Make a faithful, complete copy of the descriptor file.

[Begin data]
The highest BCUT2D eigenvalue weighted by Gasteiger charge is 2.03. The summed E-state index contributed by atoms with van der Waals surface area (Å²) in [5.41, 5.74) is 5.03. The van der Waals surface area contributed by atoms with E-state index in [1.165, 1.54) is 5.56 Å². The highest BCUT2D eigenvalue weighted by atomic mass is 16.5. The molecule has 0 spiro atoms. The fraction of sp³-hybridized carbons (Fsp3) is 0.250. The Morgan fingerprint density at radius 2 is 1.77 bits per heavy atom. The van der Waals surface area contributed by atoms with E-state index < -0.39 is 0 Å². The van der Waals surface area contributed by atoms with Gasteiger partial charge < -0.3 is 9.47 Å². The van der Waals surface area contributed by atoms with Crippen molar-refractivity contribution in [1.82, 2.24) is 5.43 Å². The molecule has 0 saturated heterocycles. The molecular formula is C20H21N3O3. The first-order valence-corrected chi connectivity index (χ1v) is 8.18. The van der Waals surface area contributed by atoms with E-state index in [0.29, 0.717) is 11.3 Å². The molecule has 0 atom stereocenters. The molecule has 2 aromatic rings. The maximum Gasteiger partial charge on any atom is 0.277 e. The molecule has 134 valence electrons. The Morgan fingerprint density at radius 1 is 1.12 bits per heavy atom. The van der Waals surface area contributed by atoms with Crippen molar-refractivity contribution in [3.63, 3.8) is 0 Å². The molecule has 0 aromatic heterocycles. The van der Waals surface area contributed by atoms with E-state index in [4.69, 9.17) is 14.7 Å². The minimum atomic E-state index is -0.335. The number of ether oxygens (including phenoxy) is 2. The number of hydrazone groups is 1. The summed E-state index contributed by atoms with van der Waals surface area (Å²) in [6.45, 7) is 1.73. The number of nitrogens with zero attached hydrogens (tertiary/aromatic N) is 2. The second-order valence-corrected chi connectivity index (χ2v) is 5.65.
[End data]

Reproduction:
The highest BCUT2D eigenvalue weighted by Gasteiger charge is 2.03. The summed E-state index contributed by atoms with van der Waals surface area (Å²) in [5.41, 5.74) is 5.03. The van der Waals surface area contributed by atoms with E-state index in [1.165, 1.54) is 5.56 Å². The highest BCUT2D eigenvalue weighted by atomic mass is 16.5. The molecule has 0 spiro atoms. The fraction of sp³-hybridized carbons (Fsp3) is 0.250. The Morgan fingerprint density at radius 2 is 1.77 bits per heavy atom. The van der Waals surface area contributed by atoms with E-state index < -0.39 is 0 Å². The van der Waals surface area contributed by atoms with Gasteiger partial charge < -0.3 is 9.47 Å². The van der Waals surface area contributed by atoms with Crippen molar-refractivity contribution in [1.82, 2.24) is 5.43 Å². The molecule has 0 saturated heterocycles. The molecular formula is C20H21N3O3. The first-order valence-corrected chi connectivity index (χ1v) is 8.18. The van der Waals surface area contributed by atoms with E-state index in [0.29, 0.717) is 11.3 Å². The molecule has 0 atom stereocenters. The molecule has 2 aromatic rings. The maximum Gasteiger partial charge on any atom is 0.277 e. The molecule has 134 valence electrons. The Morgan fingerprint density at radius 1 is 1.12 bits per heavy atom. The van der Waals surface area contributed by atoms with Crippen molar-refractivity contribution in [3.63, 3.8) is 0 Å². The molecule has 0 aromatic heterocycles. The van der Waals surface area contributed by atoms with E-state index in [4.69, 9.17) is 14.7 Å². The minimum atomic E-state index is -0.335. The number of ether oxygens (including phenoxy) is 2. The number of hydrazone groups is 1. The summed E-state index contributed by atoms with van der Waals surface area (Å²) in [6.45, 7) is 1.73. The number of nitrogens with zero attached hydrogens (tertiary/aromatic N) is 2. The second-order valence-corrected chi connectivity index (χ2v) is 5.65.